It’s no surprise that the Easter season in Jerusalem is full of concerts and events to celebrate the resurrection of Jesus. Simultaneously, Passover also falls during this time of year, so festivities fill the streets, venues and holy sites. One event that stands out in the midst of both of these faith traditions is one that took place at the West Jerusalem YMCA on April 6th. Musalaha, a non-profit organization in Jerusalem that promotes and facilitates reconciliation between Israelis and Palestinians based on the life and teaching of Jesus, organized an event which brought together those that may not usually gather for a charitable benefit concert for Syrian refugees. Musalaha organized the event hosted by the West Jerusalem YMCA which featured David Loden conducting a choral performance of Handel’s Messiah in Hebrew. Hoping to bring together people who typically don’t work together, this event was set in motion to do just that. The proceeds were to be given to the upcoming trip(s) to Jordan by the students of Bethlehem Bible College for the refugee populations they work alongside.
Handel’s Messiah is an oratorio that was composed in England in 1741. Originally in English, this production of Messiah was in Hebrew. Director David Loden’s choir of mostly (though not all) Messianic believers beautifully performed the oratorio for those in attendance. Musalaha not only saw this as an opportunity for unity and solidarity, but also for those who have never heard the story of Jesus in their own language in a non-threatening, beautiful manner. The oratorio was masterfully conducted and performed by the talented Loden and his choir, who have, in previous occasions, performed for benefit concerts.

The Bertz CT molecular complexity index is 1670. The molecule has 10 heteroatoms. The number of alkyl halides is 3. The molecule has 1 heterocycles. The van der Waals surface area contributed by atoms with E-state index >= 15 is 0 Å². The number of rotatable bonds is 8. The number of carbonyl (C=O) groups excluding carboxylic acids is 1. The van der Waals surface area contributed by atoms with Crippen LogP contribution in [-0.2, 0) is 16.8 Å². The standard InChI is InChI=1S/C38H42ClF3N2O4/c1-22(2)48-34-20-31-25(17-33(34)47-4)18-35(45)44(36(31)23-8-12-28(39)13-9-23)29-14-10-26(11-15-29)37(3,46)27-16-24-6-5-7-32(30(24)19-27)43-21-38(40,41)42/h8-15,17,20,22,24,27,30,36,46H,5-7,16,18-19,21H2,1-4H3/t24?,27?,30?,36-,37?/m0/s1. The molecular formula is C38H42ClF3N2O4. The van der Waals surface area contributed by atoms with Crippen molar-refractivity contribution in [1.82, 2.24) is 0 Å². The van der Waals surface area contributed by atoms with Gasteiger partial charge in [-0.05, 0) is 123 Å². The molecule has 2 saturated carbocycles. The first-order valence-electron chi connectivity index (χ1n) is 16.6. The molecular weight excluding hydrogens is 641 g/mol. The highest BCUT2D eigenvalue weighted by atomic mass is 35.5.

Upon my arrival at the event, people from various backgrounds and walks of life filled the courtyard area mingling and browsing the tables of merchandise where a portion of the funds collected were to be donated to the night’s overall earnings that would be given to the refugee ministry. Taking my seat in the auditorium, I was surrounded by familiar faces from Bethlehem Bible College, Musalaha, my local church in East Jerusalem and friends from both Bethlehem and the Jerusalem area. Among them were many faces I didn’t recognize, but as is somewhat commonplace in Jerusalem, people’s dress betrayed their identity, and I noticed several Orthodox Jews throughout the crowd. Others in attendance were internationals, Palestinian Christians, Messianic Jews and many others from the area that wanted to partake of an evening of entertainment all the while supporting refugees. Having sold just over 300 tickets, the auditorium was nearly full, and judging by the comments of those in attendance that I heard after the event, it was a large success. It was refreshing to see so many people of differing backgrounds, ones that often don’t see eye to eye about the current situation in this region, coming together for a night of solidarity for the refugees of Syria.
In a place where division is rampant and segregation takes form in both societal structures as well as physical barriers, this event highlighted a moment of unity. In an evening devoted to bringing to the forefront a humanitarian crisis facing our world today, people from many walks of life joined together in solidarity to express their care for those that have been neglected in our world today. It was a breath of fresh air to see a level of unity in addressing an issue of injustice, even when the ongoing situation in the Holy Land persists. Perhaps with this kind of positive engagement and proactive planning, we will begin to see these kinds of meetings continuing and leading to opportunities for reconciliation in our own context.
As the famous line in the Messiah oratorio exclaims, “Hallelujah!” indeed.
Kamila is volunteering full-time with Bethlehem Bible College in the Communications Department. In addition to her love for writing and sharing stories, her endeavors in Bethlehem and greater Palestine involve facilitating cultural immersion programs for young adults from North America to see first-hand the realities that those living here encounter. At times deemed the “eternal optimist,” Kamila holds fast to the future hope of restoration and reconciliation of all things back to God. When she’s not writing, or organizing trips, you’ll catch her training and competing with the Ultimate Palestine frisbee team.